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career success factors

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Some individuals are just lucky to be born into connections—into a network of people who can swiftly move their career along, without many of the hurdles that those of us without connections face. One could argue that making connections is the hardest part of a career. Becoming educated and developing a skillset and then putting years of experience behind you using those two things—that’s something anyone has access to. That’s formulaic. It isn’t complicated or sensitive. Whatever you want to do, you can probably go get good at it. Take a class. Read a book on it. Practice, practice, practice. It’s making connections that is the difficult part. There is no rhyme or reason to it—no rulebook. Those connections become the next critical part to success, after you develop your skills, and those who are born into them just have that part handled for them. I’m in a unique position to be friends with someone like that. She is, no doubt, good at what she does, but she’s getting opportunities people usually wait decades longer than she has to get. I’m also friends with her peers and I see the way they treat her. Here’s how your peers behave when everything is handed to you.


They’ll flatter you to your face

When you see them, they’re all smiles and hugs. They talk to you. They pay you compliments. The reality of the matter is that if you are well-connected, your peers don’t feel they can afford to not have a good relationship with you.


And criticize you behind your back

But they talk behind your back. They pick apart every single thing you do. They are much harsher critics of you than of anybody else. Sure, it’s a bit of jealousy. They take some comfort in finding fault with the person who is getting everything they want.


They’ll constantly question your worthiness

Even if you do get some things, all on your own, through hard work and merit—no family hookups—nobody will ever believe it. Every single thing you ever get again, your peers will say it was your connections that got it for you—not you.


They’ll take joy in your downfalls

Sadly, they will take a bit of joy in your downfalls. They can feel that, when you fail, or don’t get something, the world is showing that it is sometimes logical and fair still. They’ll say things like, “It’s good for her to fail sometimes. It’s not realistic to get everything, all of the time.” But when one of their true peers fails, they pity them, and discuss all the reason why that person should have won.


They may not give you opportunities

When your peers have opportunities to give out, you may not be the recipient of them. “She already has plenty of leg up in this world—she doesn’t need my help,” they’ll say, and, “There are others who have worked harder, longer, and are more worthy.”


The social media likes can decline

“She doesn’t need my like—she already has tens of thousands of fans, handed to her because she was immediately put on a platform the rest of us will wait a decade to be on.” That’s what they’ll say.


Some will try to hop on board

Of course, there will be the moochers—the social climbers. Some aren’t too proud to get on the hand-out train with you, and they want to get on. There will be some fake friends swarming around, just hoping to get in on this sweet deal you have—of having those connections.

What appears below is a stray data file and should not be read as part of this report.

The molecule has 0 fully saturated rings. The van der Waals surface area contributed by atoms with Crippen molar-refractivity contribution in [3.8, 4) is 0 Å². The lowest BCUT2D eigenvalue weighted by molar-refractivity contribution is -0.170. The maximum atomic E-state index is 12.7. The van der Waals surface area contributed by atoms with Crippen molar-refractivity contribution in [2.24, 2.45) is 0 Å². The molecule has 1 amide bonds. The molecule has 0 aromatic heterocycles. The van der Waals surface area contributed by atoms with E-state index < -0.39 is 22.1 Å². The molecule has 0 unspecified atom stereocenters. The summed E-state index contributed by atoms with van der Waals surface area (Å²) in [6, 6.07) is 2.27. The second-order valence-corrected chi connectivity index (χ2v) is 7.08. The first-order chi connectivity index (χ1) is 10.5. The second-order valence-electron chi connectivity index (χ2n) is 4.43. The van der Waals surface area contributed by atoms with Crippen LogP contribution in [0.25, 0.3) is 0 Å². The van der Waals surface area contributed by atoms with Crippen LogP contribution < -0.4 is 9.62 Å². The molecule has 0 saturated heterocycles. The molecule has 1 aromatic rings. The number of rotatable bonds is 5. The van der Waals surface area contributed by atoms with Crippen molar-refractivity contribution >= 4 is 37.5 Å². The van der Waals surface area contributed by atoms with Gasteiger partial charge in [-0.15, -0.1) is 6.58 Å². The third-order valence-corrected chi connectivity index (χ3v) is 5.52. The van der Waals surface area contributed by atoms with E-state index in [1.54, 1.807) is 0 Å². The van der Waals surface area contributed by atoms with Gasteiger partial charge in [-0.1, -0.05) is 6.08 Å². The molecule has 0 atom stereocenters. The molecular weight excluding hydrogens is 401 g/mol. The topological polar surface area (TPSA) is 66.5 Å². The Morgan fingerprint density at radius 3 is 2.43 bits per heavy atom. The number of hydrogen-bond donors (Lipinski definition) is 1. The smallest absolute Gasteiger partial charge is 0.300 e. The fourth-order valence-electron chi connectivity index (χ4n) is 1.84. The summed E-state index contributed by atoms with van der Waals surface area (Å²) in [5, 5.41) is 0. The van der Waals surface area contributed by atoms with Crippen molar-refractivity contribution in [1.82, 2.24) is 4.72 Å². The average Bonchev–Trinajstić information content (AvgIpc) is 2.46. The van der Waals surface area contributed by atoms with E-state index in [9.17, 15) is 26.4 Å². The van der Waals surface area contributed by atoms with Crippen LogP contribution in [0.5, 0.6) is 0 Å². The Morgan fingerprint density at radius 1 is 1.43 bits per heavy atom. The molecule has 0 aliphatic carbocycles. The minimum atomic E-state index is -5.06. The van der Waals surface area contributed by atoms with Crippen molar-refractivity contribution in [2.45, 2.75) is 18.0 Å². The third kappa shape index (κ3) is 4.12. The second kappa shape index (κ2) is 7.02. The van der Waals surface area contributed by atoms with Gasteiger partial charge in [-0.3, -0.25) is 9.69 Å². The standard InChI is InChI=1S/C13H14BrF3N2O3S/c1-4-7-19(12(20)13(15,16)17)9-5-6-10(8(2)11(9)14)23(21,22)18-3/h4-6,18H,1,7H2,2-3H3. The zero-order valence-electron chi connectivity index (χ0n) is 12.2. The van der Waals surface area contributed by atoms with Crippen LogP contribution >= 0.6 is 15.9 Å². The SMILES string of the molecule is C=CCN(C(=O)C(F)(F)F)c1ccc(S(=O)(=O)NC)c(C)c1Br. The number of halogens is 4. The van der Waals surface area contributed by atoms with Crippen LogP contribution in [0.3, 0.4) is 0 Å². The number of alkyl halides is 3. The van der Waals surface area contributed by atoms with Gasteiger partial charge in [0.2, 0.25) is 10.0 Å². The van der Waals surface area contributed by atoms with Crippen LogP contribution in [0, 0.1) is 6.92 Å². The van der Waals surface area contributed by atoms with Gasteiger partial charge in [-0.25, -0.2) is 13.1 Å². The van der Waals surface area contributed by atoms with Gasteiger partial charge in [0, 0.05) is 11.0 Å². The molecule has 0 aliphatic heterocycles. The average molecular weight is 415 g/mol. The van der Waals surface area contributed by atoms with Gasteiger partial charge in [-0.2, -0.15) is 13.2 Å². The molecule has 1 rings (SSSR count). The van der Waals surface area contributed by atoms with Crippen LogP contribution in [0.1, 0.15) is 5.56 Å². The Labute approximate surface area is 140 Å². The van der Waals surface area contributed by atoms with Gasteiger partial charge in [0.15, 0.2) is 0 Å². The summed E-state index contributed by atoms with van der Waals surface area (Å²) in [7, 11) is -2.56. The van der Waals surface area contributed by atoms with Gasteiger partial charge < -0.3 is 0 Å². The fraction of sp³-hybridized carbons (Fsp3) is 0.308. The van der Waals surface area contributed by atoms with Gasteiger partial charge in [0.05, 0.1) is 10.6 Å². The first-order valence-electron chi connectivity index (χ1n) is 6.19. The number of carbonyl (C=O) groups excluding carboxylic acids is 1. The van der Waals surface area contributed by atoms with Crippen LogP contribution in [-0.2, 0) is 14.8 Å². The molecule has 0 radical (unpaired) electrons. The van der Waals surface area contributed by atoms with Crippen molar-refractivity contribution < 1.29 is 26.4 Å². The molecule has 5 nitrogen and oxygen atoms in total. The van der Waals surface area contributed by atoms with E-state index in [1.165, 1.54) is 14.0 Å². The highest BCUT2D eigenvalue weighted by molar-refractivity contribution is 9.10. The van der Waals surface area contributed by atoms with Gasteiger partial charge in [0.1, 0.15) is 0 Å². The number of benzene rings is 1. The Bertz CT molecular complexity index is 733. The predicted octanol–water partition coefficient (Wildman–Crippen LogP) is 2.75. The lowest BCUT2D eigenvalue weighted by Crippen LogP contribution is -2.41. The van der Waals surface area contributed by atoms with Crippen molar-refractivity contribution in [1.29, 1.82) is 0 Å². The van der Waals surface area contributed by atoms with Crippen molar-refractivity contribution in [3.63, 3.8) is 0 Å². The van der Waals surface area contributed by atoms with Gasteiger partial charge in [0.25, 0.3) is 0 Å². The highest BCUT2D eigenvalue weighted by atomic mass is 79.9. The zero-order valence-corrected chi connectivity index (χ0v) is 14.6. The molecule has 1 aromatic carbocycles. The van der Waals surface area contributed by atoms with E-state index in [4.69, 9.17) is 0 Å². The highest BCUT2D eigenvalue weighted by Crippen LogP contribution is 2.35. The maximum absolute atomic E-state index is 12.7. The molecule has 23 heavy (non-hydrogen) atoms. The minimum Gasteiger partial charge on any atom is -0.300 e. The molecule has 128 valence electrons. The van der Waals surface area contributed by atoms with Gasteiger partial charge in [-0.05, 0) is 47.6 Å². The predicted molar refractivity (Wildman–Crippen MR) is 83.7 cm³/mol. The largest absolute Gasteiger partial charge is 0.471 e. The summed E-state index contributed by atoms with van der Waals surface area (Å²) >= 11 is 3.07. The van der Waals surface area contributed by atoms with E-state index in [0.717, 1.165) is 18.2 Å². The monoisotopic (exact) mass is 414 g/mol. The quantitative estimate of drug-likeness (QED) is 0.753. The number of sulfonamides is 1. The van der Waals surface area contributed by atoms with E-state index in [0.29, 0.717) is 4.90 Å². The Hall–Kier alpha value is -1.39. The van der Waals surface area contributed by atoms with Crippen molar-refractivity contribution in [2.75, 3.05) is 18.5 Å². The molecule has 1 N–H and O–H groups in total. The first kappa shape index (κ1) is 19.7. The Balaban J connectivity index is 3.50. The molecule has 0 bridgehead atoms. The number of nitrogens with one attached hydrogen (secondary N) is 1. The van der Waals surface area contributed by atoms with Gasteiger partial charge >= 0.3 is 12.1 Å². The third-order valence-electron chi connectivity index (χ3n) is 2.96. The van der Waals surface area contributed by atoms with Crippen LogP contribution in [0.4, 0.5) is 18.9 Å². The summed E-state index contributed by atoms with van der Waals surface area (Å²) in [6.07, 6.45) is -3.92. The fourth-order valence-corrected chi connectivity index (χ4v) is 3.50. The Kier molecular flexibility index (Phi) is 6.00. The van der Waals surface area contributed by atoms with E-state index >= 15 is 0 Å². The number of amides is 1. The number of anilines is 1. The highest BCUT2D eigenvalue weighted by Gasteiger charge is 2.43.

Some will resist your help

There may be times when you want to help out your peers—when you try to share your connections with someone—and they turn you down. They don’t want to be associated with you, for they fear that then they will be criticized the way you are.


They’ll talk to you like a boss (in a bad way)

You may find that your peers stop talking to you like you’re a peer and more like you’re their superior. They may get nervous around you, correcting themselves, and editing themselves. When you get launched into a level of success ten levels above them, they feel like you aren’t really a peer anymore.


They’ll make sarcastic comments

“Oh I’m just killing it. Really basically famous now. You know—just like you. We are the same.” People may make jokes like this, as a way of pointing out that they are not like you, but also acknowledging that you’re set for life. Some may outright bully you, and you’ll have to handle it.


They won’t ask about your recent win

You may encounter several of your peers, right after having something big happen to you—something you know they know about—and they won’t say a word to you about it. No congratulations. No questions about it. I can tell you it’s because they think you’re already getting enough attention around it.


They’ll be self-deprecating

When they tell you about their recent victories, they’ll talk down to themselves—they’ll play it down. They’ll say, “But it’s nothing compared to what you got. It’s nothing, really.”


They’ll go silent when you walk up

Sometimes, a group of your peers will go totally silent when you approach. They may have just been talking about you—about your recent success and how it was just handed to you.


They may ice you out socially

You might find that the professional peers who used to invite you to social gatherings stop inviting you. A lot of it is insecurity—they assume you have something better to do that night, or are too good for them now.


They’ll pointedly mention hard-workers

You may notice them talking about other people who achieved things, and repeating, over and over, “She worked so hard. She’s been grinding it out forever. She really put in her time. She deserved it.” It’s there backwards way of saying you didn’t do any of that.

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